Polls show that New Jersey voters ardently support Gov. Chris Christie's decision to cancel the $8.7 billion commuter rail tunnel to New York City. His actions have attracted criticism from state lawmakers and transportation officials who favor the project. However, a Quinnipiac University survey shows public sentiment very much on the side of frugality with 53 percent of voters supporting the N.J. governor versus 37 percent who do not. Over 30 percent of Democrats also said they support Christie's actions.
Using the 2005 initial projection of $5 billion, New Jersey officials proceeded to obtain $3 billion from the federal government, spend $600 million in start-up costs, and commit another $1.2 billion in contracts and fees. Now, as the expected cost of the project has ballooned to $10 billion - double the original estimate - construction has ceased as the state's budget woes have worsened. This essentially means taxpayers will have spent over $4.5 billion for nothing.
It's difficult to overstate the public's antipathy toward long-term debt and runaway expenditures. Just as many Americans believe that the federal debt is as grave a threat to the country as terrorism, a Gallup poll shows.
"The overall scores for terrorism and the federal debt are boosted by the relatively high percentages of Republicans -- 50% or more -- who consider each of these extremely serious, putting these at the top of the Republicans' list," Gallup says. "The size and power of the federal government ranks third among Republicans."
There is an alternative to the duplicitous, gimmicky financial practices the political class uses to camouflage long-term taxpayers costs known as life-cycle budgeting, which imposes strict requirements on government officials.
The full "life cycle cost" of any expenditure must be known up front under this process. Government officials must give a full accounting not just of the construction costs but also how much a project will cost to operate and maintain. This practice is particularly relevant where infrastructure is concerned.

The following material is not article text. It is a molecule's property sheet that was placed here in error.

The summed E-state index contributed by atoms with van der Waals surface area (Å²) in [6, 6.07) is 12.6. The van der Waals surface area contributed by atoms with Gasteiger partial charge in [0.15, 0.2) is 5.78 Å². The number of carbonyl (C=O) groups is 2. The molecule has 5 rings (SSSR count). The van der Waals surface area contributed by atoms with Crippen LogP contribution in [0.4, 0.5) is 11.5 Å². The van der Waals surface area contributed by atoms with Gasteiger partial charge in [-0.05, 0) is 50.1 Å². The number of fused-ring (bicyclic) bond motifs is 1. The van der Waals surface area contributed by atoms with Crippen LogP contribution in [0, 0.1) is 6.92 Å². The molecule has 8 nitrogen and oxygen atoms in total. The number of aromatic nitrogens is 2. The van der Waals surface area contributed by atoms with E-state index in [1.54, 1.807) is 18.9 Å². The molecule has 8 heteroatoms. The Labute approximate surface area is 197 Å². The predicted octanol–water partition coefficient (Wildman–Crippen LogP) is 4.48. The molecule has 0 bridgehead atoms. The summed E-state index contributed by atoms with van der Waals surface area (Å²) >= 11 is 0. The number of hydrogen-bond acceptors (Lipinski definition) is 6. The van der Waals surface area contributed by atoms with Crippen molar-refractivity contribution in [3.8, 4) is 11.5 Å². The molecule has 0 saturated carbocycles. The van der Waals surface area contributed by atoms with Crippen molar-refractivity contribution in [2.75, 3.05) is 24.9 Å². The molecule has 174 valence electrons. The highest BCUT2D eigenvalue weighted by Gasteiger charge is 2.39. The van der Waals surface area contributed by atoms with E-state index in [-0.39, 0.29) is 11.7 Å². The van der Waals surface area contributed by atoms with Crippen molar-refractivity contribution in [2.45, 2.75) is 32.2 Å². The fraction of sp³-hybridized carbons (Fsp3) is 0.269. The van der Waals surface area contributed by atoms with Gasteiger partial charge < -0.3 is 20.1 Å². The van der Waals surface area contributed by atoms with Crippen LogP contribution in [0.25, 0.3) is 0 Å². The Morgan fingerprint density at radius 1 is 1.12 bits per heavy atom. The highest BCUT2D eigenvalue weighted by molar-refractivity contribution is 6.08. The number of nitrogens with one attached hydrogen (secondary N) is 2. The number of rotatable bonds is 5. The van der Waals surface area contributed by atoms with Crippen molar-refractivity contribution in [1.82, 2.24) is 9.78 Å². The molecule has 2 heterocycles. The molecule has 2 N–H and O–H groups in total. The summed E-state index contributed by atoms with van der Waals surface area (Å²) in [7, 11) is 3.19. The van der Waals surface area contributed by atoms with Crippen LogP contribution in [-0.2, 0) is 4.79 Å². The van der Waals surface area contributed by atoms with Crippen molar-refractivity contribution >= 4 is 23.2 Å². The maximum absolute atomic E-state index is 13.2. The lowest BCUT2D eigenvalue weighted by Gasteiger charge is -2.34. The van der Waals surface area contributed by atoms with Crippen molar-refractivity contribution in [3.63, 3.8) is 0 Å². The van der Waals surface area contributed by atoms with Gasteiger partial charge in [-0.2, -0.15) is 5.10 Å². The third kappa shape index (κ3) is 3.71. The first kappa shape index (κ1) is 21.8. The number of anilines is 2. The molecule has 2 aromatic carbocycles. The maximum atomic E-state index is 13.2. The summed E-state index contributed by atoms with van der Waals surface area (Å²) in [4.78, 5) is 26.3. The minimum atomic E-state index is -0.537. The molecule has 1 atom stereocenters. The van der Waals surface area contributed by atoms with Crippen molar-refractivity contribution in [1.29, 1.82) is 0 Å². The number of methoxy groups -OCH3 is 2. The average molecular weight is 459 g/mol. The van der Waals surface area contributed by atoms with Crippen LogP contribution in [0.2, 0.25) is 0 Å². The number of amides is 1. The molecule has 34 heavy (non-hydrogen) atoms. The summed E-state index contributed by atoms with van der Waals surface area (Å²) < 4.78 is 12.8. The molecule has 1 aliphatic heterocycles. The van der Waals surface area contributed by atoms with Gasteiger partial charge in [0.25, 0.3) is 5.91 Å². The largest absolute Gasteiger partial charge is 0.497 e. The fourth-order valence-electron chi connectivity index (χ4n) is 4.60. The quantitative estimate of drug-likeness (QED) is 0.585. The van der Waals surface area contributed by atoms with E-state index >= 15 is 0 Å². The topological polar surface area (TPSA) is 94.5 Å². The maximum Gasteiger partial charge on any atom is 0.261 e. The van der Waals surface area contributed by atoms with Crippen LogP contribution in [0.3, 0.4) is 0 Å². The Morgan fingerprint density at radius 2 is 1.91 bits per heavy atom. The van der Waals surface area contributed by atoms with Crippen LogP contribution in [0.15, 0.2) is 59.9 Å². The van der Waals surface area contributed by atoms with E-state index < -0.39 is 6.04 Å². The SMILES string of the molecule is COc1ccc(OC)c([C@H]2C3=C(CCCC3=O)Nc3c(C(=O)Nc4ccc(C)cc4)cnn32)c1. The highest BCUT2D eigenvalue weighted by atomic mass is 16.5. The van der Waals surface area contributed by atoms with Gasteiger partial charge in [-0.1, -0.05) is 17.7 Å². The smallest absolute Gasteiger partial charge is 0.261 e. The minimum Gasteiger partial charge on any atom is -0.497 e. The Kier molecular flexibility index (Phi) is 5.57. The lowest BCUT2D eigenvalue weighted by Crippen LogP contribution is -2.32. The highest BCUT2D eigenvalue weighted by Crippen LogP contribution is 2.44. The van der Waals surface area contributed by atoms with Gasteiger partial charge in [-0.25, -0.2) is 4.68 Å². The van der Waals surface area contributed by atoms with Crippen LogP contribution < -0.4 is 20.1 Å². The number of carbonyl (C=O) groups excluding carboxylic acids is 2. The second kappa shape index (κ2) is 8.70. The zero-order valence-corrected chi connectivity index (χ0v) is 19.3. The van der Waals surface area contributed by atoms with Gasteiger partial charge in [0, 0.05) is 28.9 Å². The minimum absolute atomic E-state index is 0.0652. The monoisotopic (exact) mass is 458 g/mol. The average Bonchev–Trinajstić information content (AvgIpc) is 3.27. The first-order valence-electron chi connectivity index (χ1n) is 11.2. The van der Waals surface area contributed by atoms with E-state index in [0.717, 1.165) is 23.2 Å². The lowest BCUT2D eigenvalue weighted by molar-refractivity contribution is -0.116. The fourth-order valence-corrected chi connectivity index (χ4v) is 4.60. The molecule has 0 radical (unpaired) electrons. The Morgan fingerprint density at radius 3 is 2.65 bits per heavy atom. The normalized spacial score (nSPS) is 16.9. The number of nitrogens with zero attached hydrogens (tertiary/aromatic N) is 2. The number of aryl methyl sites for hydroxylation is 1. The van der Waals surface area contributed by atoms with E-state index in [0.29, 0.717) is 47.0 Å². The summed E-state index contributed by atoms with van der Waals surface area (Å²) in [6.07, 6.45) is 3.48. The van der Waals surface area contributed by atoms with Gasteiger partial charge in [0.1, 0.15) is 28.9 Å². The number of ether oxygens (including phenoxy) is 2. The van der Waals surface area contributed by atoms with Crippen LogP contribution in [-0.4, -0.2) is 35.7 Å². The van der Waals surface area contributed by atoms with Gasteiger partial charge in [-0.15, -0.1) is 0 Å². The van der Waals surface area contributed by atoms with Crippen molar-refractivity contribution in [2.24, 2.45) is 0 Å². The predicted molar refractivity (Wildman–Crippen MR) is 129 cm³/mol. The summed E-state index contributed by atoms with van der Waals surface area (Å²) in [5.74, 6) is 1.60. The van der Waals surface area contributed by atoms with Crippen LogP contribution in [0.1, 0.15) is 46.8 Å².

The Congressional Budget Office reports that life cycle will generate real savings in this area. Calculating the initial costs as well as the long term operation and maintenance costs is the key to ensuring that infrastructure projects are cost-effective. A separate CBO study found that the use of life cycle costs extended the life of equipment eliminated redundant systems, reduced the cost of operations and maintenance as much as 40 percent, and improved systems' reliability by roughly 70%.
In many respects, the budget process at the state and federal level is completely broken. Gov. Christie and other fiscal hawks who are seriously about safeguarding taxpayer interests should consider life-cycle budgeting methods that expose and highlight long-term costs that were previously hidden from scrutiny.
In this new economic climate, where federal and state government budgets are mired in unprecedented budget shortfalls and running up huge deficits, policymakers should not be permitted to continue the old short-sighted approach to budgeting infrastructure projects which has time and again derailed these critical investments. Instead of the old politics of budget deception, we need a new, fact-based, transparent life-cycle budgeting process that shows taxpayers the true cost of infrastructure projects - from cradle to grave.
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